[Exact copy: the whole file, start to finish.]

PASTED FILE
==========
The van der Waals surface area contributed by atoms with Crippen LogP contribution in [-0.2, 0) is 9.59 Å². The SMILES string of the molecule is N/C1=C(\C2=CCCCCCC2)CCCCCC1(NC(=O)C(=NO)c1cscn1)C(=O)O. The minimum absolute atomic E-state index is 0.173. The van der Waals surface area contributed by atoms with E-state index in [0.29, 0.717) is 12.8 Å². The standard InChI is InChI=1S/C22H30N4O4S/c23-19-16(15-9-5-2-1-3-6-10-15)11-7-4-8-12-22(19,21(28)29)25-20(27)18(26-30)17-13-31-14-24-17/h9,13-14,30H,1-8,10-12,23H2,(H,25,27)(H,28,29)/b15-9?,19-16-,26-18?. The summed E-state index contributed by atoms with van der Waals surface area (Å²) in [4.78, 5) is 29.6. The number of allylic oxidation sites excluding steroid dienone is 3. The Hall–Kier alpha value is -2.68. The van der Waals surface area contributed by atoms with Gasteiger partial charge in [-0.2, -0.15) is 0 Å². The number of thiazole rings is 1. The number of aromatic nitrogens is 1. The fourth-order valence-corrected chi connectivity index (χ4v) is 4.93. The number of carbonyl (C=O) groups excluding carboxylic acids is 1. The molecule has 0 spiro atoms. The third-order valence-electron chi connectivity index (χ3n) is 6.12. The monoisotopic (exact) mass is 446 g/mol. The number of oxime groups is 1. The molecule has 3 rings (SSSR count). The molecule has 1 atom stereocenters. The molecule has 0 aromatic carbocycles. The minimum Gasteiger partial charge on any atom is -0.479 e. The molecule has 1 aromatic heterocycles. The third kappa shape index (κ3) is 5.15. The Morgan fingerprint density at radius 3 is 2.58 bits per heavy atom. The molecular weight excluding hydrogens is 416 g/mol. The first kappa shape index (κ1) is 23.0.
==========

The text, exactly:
The van der Waals surface area contributed by atoms with Crippen LogP contribution in [-0.2, 0) is 9.59 Å². The SMILES string of the molecule is N/C1=C(\C2=CCCCCCC2)CCCCCC1(NC(=O)C(=NO)c1cscn1)C(=O)O. The minimum absolute atomic E-state index is 0.173. The van der Waals surface area contributed by atoms with E-state index in [0.29, 0.717) is 12.8 Å². The standard InChI is InChI=1S/C22H30N4O4S/c23-19-16(15-9-5-2-1-3-6-10-15)11-7-4-8-12-22(19,21(28)29)25-20(27)18(26-30)17-13-31-14-24-17/h9,13-14,30H,1-8,10-12,23H2,(H,25,27)(H,28,29)/b15-9?,19-16-,26-18?. The summed E-state index contributed by atoms with van der Waals surface area (Å²) in [4.78, 5) is 29.6. The number of allylic oxidation sites excluding steroid dienone is 3. The Hall–Kier alpha value is -2.68. The van der Waals surface area contributed by atoms with Gasteiger partial charge in [-0.2, -0.15) is 0 Å². The number of thiazole rings is 1. The number of aromatic nitrogens is 1. The fourth-order valence-corrected chi connectivity index (χ4v) is 4.93. The number of carbonyl (C=O) groups excluding carboxylic acids is 1. The molecule has 0 spiro atoms. The third-order valence-electron chi connectivity index (χ3n) is 6.12. The monoisotopic (exact) mass is 446 g/mol. The number of oxime groups is 1. The molecule has 3 rings (SSSR count). The molecule has 1 atom stereocenters. The molecule has 0 aromatic carbocycles. The minimum Gasteiger partial charge on any atom is -0.479 e. The molecule has 1 aromatic heterocycles. The third kappa shape index (κ3) is 5.15. The Morgan fingerprint density at radius 3 is 2.58 bits per heavy atom. The molecular weight excluding hydrogens is 416 g/mol. The first kappa shape index (κ1) is 23.0.